The Body as It Relates to Dissonance in Three Pieces of Literature
A discussion on the body as it relates to dissonance in Nella Larsen's "Quicksand" (1928), Toni Morrison's "Home" (2012), and Edwidge Danticat's "The Dew Breaker" (2004).
# 153885 | 3,166 words | 0 sources | 2013 |
Published on Jun 08, 2014 in English (Analysis) , Literature (General) , African-American Studies (General)
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In Nella Larsen's "Quicksand" (1928), Toni Morrison's "Home" (2012), and Edwidge Danticat's "The Dew Breaker" (2004), the physical body is a manifestation of the cultural, mental, and physical dissonance of the characters from their people. The authors utilize the character's physical body as a microcosm of the greater movements of those affected by the diaspora of people of African descent. In this essay, the writer discusses how, in each of these novels, conflicts with identity, health, and tragedy are reflected in conflicts displayed by the body's condition.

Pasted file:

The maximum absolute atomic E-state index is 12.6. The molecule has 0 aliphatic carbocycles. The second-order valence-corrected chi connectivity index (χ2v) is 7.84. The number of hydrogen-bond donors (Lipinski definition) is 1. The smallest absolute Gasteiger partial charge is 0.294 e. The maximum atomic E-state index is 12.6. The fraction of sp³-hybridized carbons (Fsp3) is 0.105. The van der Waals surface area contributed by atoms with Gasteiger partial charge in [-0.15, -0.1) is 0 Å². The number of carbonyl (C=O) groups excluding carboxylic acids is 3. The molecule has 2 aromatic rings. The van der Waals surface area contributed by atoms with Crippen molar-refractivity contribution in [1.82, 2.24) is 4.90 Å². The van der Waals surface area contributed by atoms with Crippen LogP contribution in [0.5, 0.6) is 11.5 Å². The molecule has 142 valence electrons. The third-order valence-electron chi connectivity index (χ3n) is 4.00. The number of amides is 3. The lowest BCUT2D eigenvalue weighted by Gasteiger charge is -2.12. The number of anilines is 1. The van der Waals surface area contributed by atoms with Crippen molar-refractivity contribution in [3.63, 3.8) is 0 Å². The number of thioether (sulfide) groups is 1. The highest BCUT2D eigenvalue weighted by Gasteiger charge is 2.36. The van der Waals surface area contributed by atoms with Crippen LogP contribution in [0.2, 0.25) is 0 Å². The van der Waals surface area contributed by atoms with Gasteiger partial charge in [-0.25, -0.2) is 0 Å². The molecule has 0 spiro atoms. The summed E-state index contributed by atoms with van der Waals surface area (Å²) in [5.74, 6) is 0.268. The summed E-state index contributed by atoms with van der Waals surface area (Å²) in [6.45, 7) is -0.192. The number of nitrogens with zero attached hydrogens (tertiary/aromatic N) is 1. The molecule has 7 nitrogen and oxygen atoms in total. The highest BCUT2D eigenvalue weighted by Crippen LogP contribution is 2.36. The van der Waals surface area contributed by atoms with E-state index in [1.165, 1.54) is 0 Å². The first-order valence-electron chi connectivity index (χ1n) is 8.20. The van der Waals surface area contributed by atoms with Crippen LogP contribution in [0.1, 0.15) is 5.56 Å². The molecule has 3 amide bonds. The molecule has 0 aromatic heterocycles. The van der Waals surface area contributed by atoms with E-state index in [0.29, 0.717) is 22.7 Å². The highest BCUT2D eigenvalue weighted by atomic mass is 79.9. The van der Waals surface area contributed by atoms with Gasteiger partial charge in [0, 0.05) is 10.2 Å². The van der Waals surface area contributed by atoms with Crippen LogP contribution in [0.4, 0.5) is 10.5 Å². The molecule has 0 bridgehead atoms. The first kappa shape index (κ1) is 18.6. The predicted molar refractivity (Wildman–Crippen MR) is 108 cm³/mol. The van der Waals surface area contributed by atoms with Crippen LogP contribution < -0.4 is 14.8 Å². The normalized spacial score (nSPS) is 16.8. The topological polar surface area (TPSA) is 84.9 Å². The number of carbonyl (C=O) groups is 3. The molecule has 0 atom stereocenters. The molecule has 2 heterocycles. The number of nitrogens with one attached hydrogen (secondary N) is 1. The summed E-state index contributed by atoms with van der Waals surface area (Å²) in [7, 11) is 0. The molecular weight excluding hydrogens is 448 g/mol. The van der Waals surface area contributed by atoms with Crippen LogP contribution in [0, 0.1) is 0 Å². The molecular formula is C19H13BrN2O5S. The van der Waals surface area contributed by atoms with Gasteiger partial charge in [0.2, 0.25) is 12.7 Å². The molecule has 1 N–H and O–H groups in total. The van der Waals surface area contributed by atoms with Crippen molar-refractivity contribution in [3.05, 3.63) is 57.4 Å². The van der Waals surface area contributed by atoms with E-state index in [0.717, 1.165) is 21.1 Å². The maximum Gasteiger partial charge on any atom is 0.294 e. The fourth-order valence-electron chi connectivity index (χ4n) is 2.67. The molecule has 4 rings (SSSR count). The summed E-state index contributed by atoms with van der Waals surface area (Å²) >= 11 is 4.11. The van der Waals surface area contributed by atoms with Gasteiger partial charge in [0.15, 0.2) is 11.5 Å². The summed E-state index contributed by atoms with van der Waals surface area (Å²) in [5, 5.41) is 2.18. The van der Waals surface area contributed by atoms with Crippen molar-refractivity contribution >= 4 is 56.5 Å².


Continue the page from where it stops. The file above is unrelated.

From the Paper:"In The Dew Breaker, the physical and emotional pain held by the Haitian immigrants serves as a connection to their homeland and to each other. The scar on Mr. Bienaime's face serves as a physical representation of the relationship between him and the Haitian community to their homeland. The knowledge of the horrors he has committed follow both him and his victim around for the rest of their lives. The dew breaker is a victim, just as much as anyone he had killed, of the government. The reader is able to observe the cognitive dissonance Mr. Bienaime experiences as he waits in front of the church to kidnap the preacher (Danticat, 187). He must reconcile his actions with his moral beliefs in telling himself that Catholics are not supposed to like Protestants and that he would actually be freeing the people the minister had brainwashed. As he plans to escape, his face is sliced by the preacher, giving him a physical scar to mirror the emotional ones he carries for harming his own people. Even once he escapes the country, Mr. Bienaime cannot escape the knowledge of his crimes. He spends the rest of his life trying to seek absolution through his study of Egyptian burial rites (Danticat, 18). Even as he lies in hopes of keeping his past life a secret, there remains a chance of someone recognizing him. Anne lives in fear that he will be discovered and hunted to pay for his crimes (Danticat, 79). Mr. Bienaime's scar serves as a physical reminder that his connections to Haiti remain present and everlasting."
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